Large organizations have the resources to bolster their defenses and that leaves SMBs whose security posture is if not non-existent, weak. Sometimes, SMBs with connections to enterprises are made as entry points to launch much larger attacks.

Matthew Gardiner, principal security strategist for the cloud-based security provider Mimecast, said, often the primary avenue of attack against SMBs is in the form of malicious emails that often contain harmful links or attachments. While some of these emails are generic, poorly written, and easy to spot, others leverage real information to mimic trusted senders requesting sensitive data. 

The recent study by Mimecast revealed that impersonation attacks grew by 24% between January and June. The study, which analyzed more than 195 billion emails, found that these attacks typically use subject lines containing words like “invoice,” “order,” “PO,” or the names of well-known courier or shipping companies.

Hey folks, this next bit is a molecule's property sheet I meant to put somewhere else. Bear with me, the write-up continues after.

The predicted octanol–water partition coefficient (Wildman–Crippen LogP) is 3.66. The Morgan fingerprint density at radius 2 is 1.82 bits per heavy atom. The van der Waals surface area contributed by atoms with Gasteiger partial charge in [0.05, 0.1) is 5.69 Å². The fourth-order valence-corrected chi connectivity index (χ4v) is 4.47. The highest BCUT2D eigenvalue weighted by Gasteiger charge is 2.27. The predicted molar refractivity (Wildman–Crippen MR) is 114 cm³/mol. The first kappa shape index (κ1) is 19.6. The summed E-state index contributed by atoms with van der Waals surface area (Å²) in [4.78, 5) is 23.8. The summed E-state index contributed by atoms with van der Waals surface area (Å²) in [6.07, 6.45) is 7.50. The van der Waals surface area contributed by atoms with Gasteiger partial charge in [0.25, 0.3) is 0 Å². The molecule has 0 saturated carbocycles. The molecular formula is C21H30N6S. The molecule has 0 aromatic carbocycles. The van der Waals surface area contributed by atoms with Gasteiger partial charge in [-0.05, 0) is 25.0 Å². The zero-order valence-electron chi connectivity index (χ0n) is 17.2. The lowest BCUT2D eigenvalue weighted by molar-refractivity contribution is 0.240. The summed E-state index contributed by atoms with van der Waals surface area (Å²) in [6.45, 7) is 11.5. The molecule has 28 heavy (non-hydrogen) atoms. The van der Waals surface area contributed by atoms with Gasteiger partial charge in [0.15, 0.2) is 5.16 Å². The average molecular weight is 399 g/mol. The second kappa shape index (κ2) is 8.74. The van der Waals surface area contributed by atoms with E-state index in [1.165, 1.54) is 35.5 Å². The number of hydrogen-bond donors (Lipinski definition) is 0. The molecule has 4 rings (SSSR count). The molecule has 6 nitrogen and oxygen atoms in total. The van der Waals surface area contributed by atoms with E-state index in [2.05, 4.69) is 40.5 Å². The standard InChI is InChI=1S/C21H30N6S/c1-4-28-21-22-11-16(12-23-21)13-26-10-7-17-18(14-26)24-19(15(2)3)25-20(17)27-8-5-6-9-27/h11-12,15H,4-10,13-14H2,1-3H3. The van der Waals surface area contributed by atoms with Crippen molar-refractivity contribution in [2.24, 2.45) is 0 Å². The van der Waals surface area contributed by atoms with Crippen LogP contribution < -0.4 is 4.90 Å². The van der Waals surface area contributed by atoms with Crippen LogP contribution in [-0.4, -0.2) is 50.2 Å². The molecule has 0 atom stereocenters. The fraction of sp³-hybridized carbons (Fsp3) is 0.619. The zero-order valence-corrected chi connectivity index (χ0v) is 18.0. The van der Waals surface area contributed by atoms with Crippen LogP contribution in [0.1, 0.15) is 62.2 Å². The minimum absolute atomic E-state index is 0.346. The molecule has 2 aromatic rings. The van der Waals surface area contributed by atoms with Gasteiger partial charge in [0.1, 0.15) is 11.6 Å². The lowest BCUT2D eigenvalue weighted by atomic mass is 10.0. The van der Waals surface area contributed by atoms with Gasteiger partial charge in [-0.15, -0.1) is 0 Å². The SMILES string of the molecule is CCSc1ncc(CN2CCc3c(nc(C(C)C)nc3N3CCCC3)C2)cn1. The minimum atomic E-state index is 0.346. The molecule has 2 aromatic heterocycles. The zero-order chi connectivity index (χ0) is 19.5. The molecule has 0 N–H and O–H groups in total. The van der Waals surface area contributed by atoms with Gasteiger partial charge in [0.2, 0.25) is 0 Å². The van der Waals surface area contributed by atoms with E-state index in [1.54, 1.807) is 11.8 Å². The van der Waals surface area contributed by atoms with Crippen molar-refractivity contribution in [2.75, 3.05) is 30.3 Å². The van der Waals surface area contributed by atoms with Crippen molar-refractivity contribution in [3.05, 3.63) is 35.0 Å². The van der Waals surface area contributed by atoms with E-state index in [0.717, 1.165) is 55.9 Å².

“Some of these can look very convincing because they can, in an automated fashion, pull graphics off your website, so the email that comes through might have your company logo on it and look superficially quite legitimate,” said Ian Pratt, global head of Security, HP. 

Preventing cyberattack in a remote workplace

Attack surfaces can be anything that is connected to a network. Smart devices are locked-in targets because many rely heavily on the cloud or broadband or other networks. The Internet of Things (IoT) also meant more entry points for hackers.

“Unfortunately, IoT devices commonly found in the home are not as secure because they are often missing key security features such as firmware updates,” said Shivaun Albright, chief technologist of Printing Security, HP. “As soon as a single employee’s laptop is compromised, the corporate network can be at risk, threatening the entire business.”